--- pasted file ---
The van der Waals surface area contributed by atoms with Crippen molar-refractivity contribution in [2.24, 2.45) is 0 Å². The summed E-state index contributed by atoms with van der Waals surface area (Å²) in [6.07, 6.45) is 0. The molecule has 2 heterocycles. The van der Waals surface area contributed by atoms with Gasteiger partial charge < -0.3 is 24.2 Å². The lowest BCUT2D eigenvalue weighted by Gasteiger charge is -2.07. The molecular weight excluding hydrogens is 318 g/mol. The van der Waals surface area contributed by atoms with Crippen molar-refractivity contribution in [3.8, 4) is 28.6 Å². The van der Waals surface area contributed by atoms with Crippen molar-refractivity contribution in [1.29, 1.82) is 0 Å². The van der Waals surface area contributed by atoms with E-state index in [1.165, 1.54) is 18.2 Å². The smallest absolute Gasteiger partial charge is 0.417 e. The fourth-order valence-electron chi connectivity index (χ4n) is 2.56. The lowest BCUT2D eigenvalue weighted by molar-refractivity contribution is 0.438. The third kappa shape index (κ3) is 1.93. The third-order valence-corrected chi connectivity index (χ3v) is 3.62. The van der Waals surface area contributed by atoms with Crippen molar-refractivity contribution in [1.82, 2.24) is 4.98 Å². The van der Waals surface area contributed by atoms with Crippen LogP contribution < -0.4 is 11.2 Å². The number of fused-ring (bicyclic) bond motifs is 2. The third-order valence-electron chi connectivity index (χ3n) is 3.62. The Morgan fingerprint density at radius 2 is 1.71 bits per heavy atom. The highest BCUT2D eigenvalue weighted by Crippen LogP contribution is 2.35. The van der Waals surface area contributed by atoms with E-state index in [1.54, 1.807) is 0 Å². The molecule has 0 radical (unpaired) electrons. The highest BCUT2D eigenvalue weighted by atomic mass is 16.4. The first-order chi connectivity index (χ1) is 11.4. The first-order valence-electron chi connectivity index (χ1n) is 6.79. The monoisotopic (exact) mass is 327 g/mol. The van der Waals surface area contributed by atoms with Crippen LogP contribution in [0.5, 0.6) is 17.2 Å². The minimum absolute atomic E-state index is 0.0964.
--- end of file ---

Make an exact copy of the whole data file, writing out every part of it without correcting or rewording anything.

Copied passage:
The van der Waals surface area contributed by atoms with Crippen molar-refractivity contribution in [2.24, 2.45) is 0 Å². The summed E-state index contributed by atoms with van der Waals surface area (Å²) in [6.07, 6.45) is 0. The molecule has 2 heterocycles. The van der Waals surface area contributed by atoms with Gasteiger partial charge < -0.3 is 24.2 Å². The lowest BCUT2D eigenvalue weighted by Gasteiger charge is -2.07. The molecular weight excluding hydrogens is 318 g/mol. The van der Waals surface area contributed by atoms with Crippen molar-refractivity contribution in [3.8, 4) is 28.6 Å². The van der Waals surface area contributed by atoms with Crippen molar-refractivity contribution in [1.29, 1.82) is 0 Å². The van der Waals surface area contributed by atoms with E-state index in [1.165, 1.54) is 18.2 Å². The smallest absolute Gasteiger partial charge is 0.417 e. The fourth-order valence-electron chi connectivity index (χ4n) is 2.56. The lowest BCUT2D eigenvalue weighted by molar-refractivity contribution is 0.438. The third kappa shape index (κ3) is 1.93. The third-order valence-corrected chi connectivity index (χ3v) is 3.62. The van der Waals surface area contributed by atoms with Crippen molar-refractivity contribution in [1.82, 2.24) is 4.98 Å². The van der Waals surface area contributed by atoms with Crippen LogP contribution < -0.4 is 11.2 Å². The number of fused-ring (bicyclic) bond motifs is 2. The third-order valence-electron chi connectivity index (χ3n) is 3.62. The Morgan fingerprint density at radius 2 is 1.71 bits per heavy atom. The highest BCUT2D eigenvalue weighted by Crippen LogP contribution is 2.35. The van der Waals surface area contributed by atoms with E-state index in [1.54, 1.807) is 0 Å². The molecule has 0 radical (unpaired) electrons. The highest BCUT2D eigenvalue weighted by atomic mass is 16.4. The first-order chi connectivity index (χ1) is 11.4. The first-order valence-electron chi connectivity index (χ1n) is 6.79. The monoisotopic (exact) mass is 327 g/mol. The van der Waals surface area contributed by atoms with Crippen LogP contribution in [0.5, 0.6) is 17.2 Å². The minimum absolute atomic E-state index is 0.0964.